(B)          definition of restrictions limiting specific types of ground disturbing activities;

(C)          donation of preservation easements to the state or, upon approval by the N.C. Division of Archives and History, a legitimate historic preservation agency or organization.

(2)           Any activities which would damage or destroy the fragile contents of a designated site's surface or subsurface shall be expressly prohibited until an archaeological investigation and subsequent resource management plan has been implemented.  Such investigation and management plan shall be developed in full consultation with the North Carolina Division of Archives and History.  In this way, potentially damaging or destructive activities (e.g., construction, roads, sewer lines, land‑scaping) may be managed both during initial phases of construction and after the development is completed.  Such archaeological investigations shall comply with the following criteria:

(A)          all archaeological work will be conducted by an experienced professional archaeologist;

(B)          initial archaeological investigations conducted as part of the permit review process will be implemented in three parts: Phase I, a reconnaissance level investigation to determine the nature and extent of archaeological materials over the designated area; Phase II, an intensive level investigation which represents a direct outgrowth of Phase I findings and through systematic data recovery assesses the potential importance of identified concentrations of archaeological materials; Phase III, mitigation of adverse effects to recognized areas of importance. Evaluations of research potential will be made and prioritized in order of importance, based upon the status of previous research in the area and the integrity of the remains;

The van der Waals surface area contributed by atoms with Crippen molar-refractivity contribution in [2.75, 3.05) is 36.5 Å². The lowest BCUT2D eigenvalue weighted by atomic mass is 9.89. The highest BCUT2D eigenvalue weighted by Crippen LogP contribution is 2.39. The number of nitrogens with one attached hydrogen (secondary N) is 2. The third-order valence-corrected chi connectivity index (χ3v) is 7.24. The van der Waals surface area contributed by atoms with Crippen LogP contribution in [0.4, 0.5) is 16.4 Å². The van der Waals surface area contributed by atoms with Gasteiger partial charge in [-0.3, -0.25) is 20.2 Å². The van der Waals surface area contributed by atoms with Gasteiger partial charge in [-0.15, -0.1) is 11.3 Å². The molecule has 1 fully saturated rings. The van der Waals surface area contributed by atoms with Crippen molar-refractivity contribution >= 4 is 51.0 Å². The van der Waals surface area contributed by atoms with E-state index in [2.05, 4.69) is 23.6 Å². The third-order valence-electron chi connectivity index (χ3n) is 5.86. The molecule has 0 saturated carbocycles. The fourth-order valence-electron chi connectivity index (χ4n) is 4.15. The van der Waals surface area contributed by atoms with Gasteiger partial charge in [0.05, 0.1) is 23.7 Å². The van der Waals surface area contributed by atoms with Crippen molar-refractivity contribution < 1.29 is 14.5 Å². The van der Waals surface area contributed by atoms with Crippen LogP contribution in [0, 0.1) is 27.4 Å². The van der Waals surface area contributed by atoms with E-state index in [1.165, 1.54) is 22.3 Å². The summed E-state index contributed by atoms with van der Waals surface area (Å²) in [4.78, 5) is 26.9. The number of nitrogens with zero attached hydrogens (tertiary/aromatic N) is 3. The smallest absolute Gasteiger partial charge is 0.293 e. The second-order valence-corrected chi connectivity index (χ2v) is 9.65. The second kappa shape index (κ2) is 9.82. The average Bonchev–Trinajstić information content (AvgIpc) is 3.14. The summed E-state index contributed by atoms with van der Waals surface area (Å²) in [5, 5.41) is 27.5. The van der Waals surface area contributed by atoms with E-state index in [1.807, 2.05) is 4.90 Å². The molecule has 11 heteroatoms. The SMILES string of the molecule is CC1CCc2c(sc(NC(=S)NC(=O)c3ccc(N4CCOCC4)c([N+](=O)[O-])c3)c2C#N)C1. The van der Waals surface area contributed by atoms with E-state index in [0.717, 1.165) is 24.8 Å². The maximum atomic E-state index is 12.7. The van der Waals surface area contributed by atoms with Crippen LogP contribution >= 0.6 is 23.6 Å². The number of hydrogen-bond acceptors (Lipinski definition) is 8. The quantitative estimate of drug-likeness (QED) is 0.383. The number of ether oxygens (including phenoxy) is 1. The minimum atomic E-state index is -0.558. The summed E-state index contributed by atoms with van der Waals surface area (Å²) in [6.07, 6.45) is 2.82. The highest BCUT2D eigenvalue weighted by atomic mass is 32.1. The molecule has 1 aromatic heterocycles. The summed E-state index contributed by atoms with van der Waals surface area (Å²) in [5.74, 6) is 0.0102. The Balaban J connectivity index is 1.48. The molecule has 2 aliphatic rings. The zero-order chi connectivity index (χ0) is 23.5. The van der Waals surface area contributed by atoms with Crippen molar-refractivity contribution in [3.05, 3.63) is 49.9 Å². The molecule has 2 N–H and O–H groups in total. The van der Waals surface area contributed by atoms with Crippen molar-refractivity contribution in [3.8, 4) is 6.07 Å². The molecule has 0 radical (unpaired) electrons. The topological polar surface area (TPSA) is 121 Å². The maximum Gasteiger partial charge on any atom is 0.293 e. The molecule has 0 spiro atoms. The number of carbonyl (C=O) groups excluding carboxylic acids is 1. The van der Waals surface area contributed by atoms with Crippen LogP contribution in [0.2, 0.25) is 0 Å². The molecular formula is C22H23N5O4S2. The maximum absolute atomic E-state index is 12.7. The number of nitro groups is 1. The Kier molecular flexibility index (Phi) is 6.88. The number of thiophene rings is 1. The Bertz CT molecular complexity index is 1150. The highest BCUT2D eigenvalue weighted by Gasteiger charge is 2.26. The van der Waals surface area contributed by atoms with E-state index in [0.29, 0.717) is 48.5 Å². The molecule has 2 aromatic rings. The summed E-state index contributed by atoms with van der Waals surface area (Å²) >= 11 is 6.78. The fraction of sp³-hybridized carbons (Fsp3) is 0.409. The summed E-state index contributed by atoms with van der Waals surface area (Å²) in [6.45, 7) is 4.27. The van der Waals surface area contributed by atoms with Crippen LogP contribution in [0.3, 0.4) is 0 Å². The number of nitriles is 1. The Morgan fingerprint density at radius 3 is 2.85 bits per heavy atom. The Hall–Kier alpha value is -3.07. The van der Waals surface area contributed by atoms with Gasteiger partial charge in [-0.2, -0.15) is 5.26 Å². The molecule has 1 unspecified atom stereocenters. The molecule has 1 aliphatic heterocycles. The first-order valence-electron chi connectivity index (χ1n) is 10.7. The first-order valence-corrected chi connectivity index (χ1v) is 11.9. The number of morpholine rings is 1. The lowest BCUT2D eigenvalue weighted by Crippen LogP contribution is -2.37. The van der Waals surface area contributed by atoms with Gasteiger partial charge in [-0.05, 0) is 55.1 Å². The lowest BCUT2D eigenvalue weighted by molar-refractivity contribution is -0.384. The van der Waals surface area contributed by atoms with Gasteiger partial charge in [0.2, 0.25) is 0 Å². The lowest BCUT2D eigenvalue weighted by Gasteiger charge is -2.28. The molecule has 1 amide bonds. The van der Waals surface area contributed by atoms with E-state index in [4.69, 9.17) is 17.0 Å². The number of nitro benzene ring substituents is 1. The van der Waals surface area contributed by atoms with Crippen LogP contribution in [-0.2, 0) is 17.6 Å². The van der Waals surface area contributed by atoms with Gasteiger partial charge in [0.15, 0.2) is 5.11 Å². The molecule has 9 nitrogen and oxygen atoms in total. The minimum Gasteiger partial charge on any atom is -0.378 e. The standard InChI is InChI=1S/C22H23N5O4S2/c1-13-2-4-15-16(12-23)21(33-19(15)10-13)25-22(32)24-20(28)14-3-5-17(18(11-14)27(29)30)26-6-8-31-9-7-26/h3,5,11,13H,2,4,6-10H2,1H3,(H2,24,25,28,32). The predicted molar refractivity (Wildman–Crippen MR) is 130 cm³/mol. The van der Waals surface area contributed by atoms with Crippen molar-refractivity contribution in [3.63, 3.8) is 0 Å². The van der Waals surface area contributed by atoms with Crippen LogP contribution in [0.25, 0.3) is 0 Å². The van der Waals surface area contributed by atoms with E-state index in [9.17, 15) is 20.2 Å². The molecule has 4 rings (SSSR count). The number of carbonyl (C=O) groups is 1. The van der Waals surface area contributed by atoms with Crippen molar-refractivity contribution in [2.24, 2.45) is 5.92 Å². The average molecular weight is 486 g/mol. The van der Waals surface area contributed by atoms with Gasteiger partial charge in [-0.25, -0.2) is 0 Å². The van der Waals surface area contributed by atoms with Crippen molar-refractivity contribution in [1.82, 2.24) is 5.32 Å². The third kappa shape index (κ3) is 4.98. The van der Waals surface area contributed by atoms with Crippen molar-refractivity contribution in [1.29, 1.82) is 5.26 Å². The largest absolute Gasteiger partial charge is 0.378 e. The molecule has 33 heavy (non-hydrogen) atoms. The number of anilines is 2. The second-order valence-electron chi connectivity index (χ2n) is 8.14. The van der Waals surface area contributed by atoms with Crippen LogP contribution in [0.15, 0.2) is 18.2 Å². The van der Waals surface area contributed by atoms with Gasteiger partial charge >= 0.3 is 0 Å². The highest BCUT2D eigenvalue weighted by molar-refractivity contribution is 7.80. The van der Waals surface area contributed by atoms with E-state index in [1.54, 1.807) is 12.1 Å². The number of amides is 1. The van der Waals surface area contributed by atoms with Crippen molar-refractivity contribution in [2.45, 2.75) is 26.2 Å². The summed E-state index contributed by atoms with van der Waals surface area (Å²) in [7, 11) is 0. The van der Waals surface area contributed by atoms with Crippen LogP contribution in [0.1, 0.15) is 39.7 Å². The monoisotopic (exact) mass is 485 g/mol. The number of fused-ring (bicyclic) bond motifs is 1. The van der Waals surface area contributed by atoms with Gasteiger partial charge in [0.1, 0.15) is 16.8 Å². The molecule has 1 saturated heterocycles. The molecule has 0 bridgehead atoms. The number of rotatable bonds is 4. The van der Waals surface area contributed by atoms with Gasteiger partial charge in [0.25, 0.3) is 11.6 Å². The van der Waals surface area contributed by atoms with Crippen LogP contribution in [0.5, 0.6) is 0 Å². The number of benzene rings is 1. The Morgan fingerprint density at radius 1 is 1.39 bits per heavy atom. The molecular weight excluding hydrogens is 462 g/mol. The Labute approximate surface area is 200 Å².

(C)          an archaeological research design will be required for all archaeological investigations.  All research designs will be subject to the approval of the North Carolina Division of Archives and History prior to conducting the work.  A research proposal must allow at least 30 days for review and comment by the North Carolina Division of Archives and History;

(D)          data will be collected and recorded accurately and systematically and artifacts will be curated according to accepted professional standards at an approved repository.

(e)  Designations.  The Coastal Resources Commission hereby designates Permuda Island as a significant coastal archaeological resource area of environmental concern.  Permuda Island is a former barrier island located within Stump Sound in southwestern Onslow County.  The island is 1.2 miles long and .1 ‑ .25 miles wide.  Archaeological evidence indicates earliest occupation from the Middle Woodland Period (300 B.C. ‑ 800 A.D.) through the late Woodland Period (800 A.D. ‑ 1650 A.D.) and historic occupations predating the Revolutionary War.  Archaeological remains on the island consist of discrete shell heaps, broad and thick layers of shell midden, prehistoric refuse pits and postholes, as well as numerous ceramic vessel fragments and well‑preserved animal bone remains.  The resources offer extensive research opportunities.

 

History Note:        Authority G.S. 113A‑107(a); 113A‑107(b); 113A‑113(b)(4h); 113A‑124;

Eff. June 1, 1979;

Amended Eff. October 1, 1988; January 1, 1985.